Blue iced tea is popular

20130731_Ice tea @ Seoul

Color determines food judgment. According to Hoegg and Alba (2007), for instance, the brightness of an orange juice affects people’s taste discrimination more strongly than its brand name (e.g., Tropicana or Winn-Dixie) or its price information. Food judgment is probably influenced by the hue and saturation of the food as well.

Recently, I find some stores selling blue-colored iced tea. This unexpected color may attract significant attention among those who do not drink teas or who is visually attentive such as kids. However, most adults around me infer it as a poor-quality fake beverage because, they believe, tea is supposed to be orange rust or brown regardless of its temperature. This suggests that changing the color of a given product enables designers and marketers to pursue a new market by sacrificing their traditional market.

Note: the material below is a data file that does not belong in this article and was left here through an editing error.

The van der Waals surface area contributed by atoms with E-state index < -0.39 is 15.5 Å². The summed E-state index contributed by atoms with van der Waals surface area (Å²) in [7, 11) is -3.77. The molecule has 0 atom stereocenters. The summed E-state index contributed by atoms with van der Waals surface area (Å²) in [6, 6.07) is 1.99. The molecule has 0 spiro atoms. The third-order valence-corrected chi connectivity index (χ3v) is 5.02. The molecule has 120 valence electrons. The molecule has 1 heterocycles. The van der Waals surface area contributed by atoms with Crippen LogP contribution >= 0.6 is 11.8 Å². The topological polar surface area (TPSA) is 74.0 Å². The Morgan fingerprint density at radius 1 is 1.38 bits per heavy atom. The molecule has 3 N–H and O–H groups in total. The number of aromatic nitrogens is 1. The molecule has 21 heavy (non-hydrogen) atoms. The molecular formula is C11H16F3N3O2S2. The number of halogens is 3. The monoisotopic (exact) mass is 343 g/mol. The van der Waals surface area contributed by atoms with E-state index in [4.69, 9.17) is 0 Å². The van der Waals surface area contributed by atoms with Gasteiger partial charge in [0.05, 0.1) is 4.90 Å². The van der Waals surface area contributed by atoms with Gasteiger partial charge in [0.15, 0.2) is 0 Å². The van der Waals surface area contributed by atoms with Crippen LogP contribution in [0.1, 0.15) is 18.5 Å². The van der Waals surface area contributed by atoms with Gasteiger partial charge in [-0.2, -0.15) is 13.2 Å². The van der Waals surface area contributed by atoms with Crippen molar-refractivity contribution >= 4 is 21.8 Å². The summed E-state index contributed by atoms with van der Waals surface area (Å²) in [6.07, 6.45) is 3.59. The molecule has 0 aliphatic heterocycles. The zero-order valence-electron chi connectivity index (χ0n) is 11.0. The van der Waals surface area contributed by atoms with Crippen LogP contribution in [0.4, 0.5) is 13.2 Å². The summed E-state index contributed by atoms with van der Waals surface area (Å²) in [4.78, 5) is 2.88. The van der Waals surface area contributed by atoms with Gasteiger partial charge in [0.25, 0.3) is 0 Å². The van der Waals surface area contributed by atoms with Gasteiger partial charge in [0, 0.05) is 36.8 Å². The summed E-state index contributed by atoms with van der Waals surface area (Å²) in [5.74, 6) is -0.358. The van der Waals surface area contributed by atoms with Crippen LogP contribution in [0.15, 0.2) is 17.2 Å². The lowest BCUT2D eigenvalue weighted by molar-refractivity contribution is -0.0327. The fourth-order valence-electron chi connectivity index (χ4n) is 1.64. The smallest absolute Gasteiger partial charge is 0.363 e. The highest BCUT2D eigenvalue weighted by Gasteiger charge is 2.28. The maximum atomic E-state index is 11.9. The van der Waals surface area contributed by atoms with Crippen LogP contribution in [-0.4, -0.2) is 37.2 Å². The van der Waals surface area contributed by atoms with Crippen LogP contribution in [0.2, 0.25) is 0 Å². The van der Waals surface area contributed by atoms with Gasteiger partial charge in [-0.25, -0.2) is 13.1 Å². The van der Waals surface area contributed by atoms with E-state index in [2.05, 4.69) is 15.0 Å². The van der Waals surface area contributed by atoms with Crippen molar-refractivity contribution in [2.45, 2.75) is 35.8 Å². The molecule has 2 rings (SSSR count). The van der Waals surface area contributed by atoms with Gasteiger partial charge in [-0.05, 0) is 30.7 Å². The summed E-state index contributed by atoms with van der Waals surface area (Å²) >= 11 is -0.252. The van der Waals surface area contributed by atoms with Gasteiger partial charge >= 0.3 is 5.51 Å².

Surprisingly, there exists a green wine called Vinho Verde in the world! 🙂

2 thoughts on “Blue iced tea is popular”

  1. Your post made me remember green ketchup. It came out when I was little and I remember my parents hating it – I was fascinated by it, though! Just like in your iced tea example 🙂

    1. Lena: Your green ketchup is an excellent example telling how differently kids (or novices) respond to the attractive and unexpected colors than their parents (or experts). I wonder if the same thing happens when it comes to other sensory cues such as sound or taste.

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